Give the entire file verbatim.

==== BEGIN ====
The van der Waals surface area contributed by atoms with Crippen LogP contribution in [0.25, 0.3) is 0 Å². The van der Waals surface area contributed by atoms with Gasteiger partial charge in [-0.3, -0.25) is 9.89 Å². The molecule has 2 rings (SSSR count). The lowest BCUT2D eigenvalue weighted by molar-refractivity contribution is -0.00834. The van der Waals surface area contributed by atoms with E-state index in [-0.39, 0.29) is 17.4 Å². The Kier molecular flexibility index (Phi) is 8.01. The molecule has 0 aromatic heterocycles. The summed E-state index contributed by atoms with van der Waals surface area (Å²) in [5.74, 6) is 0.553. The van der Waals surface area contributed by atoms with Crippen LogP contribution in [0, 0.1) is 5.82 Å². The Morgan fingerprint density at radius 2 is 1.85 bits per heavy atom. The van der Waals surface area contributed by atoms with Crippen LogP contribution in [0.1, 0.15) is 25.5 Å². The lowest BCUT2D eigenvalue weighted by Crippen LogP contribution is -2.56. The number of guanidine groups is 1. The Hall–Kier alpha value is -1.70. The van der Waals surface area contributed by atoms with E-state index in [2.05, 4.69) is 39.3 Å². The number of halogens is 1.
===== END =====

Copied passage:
The van der Waals surface area contributed by atoms with Crippen LogP contribution in [0.25, 0.3) is 0 Å². The van der Waals surface area contributed by atoms with Gasteiger partial charge in [-0.3, -0.25) is 9.89 Å². The molecule has 2 rings (SSSR count). The lowest BCUT2D eigenvalue weighted by molar-refractivity contribution is -0.00834. The van der Waals surface area contributed by atoms with E-state index in [-0.39, 0.29) is 17.4 Å². The Kier molecular flexibility index (Phi) is 8.01. The molecule has 0 aromatic heterocycles. The summed E-state index contributed by atoms with van der Waals surface area (Å²) in [5.74, 6) is 0.553. The van der Waals surface area contributed by atoms with Crippen LogP contribution in [0, 0.1) is 5.82 Å². The Morgan fingerprint density at radius 2 is 1.85 bits per heavy atom. The van der Waals surface area contributed by atoms with Crippen LogP contribution in [0.1, 0.15) is 25.5 Å². The lowest BCUT2D eigenvalue weighted by Crippen LogP contribution is -2.56. The number of guanidine groups is 1. The Hall–Kier alpha value is -1.70. The van der Waals surface area contributed by atoms with E-state index in [2.05, 4.69) is 39.3 Å². The number of halogens is 1.